Is there value in the heavy detailed Test Plans?

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    Marco Foley

    My view on test plans is to keep them relative to the important information which is valuable. I should probably start by stating what I believe a test plan to be as many people have different views on the matter. A test plan combines the tests logistics with the test strategy. I would like to think we can all agree than during testing many things change but how often are test plans updated? In my experience very rarely and if they are it is a costly

    In the basic test plans I’ve seen in companies contains some or all of the following(I might have missed some):

    • Intro/Background
    • Scope/out of scope
    • Features to be tested
    • Test Items
    • Approach/Strategy
    • Entry/Exit criteria
    • Suspension criteria
    • Test Deliverable documents
    • Schedule/Estimations
    • Staffing
    • Risks, Assumptions and Dependencies
    • Approvals

    Creating documents like these are very expensive while they have very little impact on how the tester tests. What in this plan adds real value?;for me it is the strategy. So much of the above can be managed verbally. Are we really at the point whereby if we have a build doesn’t work and we don’t believe testing can continue we need to state it in a document? The same goes for testing deliverable documents? Do developers create documents to say they will create more documents? Is there not an easier, faster, less costly expensive way to manage the information. Of course there is, a mind map for example is much more effective approach. Less time spent on formatting, the odd spelling mistake, sections that do not impact testing like the background of the project which is in 2-3 other documents.

    I’ve experienced a test plan where the feedback was to copy and paste the detail into the template so it looks like the others, add more detail on the background, add in test data before testing starts, confirm you will send daily stats, breakdown the features into finer details and the add in the people on the project. People might argue these are important pieces of information. I think these can be managed within a team or teams using common sense. Not one person questioned how the tester was going to test the product. For them it wasn’t as important as testing logistics. So with all the logistics in place does this really change the quality of testing completed or does it still come down to having a skilled tester doing intellectual testing.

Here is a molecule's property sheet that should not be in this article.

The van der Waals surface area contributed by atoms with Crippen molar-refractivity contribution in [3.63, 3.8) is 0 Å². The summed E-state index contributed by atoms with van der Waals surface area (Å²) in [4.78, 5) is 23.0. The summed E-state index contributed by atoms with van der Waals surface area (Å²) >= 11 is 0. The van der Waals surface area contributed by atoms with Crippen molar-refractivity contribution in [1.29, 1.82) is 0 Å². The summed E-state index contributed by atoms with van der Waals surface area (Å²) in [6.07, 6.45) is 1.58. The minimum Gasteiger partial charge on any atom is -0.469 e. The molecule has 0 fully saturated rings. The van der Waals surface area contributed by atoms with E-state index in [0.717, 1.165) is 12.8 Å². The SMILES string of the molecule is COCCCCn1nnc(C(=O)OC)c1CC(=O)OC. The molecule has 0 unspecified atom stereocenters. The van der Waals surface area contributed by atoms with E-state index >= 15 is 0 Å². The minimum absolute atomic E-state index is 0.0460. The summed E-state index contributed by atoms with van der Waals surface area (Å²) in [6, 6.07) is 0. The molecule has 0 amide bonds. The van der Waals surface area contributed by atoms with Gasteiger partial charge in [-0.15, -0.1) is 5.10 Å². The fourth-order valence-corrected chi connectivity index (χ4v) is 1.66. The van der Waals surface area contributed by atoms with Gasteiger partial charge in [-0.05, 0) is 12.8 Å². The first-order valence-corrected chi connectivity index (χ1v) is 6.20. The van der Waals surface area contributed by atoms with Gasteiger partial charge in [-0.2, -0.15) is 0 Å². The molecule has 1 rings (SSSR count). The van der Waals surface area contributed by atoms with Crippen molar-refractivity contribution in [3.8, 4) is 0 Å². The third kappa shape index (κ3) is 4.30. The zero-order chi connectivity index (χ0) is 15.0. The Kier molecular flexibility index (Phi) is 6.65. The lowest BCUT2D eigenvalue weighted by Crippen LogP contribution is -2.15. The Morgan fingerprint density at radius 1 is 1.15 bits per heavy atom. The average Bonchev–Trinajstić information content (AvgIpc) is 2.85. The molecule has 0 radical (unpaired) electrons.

Like to hear peoples views…always an interesting topic


    I agree that a typical test plan with the items above will soon be outdated and not maintained. That’s my experience. However the strategy and especially the intended test environment and test automation strategy is important since it requires investment in both equipment and hours. It is nice to have a management agreement on that in writing.
    Initially the test plan may be of help to cost estimate the testing part of the project.

    Entry / exit / suspension criteria are often overridden in the heat of the moment.

    Marco Foley

    I agree that the automation strategy would need to be documented as it would possible require tools, resources etc. It also needs to be carefully assessed to see if there is a need for it, what is the strategy and how it will be maintained. Too often these aspects are not critically thought about and automation strategies fail; leading to high costs and no value.

    Estimation is nearly impossible to know before you start testing. Of course if you are testing a product whereby you have previous experience you might have closer estimates. In my experience testing is estimated at the start and is rarely accurate. So many testers are just not willing to say at this point “I dont know” but in a weeks time I will have a better idea.


    “Is there value in the heavy detailed Test Plans?”

    Value is something personal for whomever requires those plans. Even if they don’t ever read it, they might require you to do them. You can either do what you’re told or refuse/argue and accept the consequences.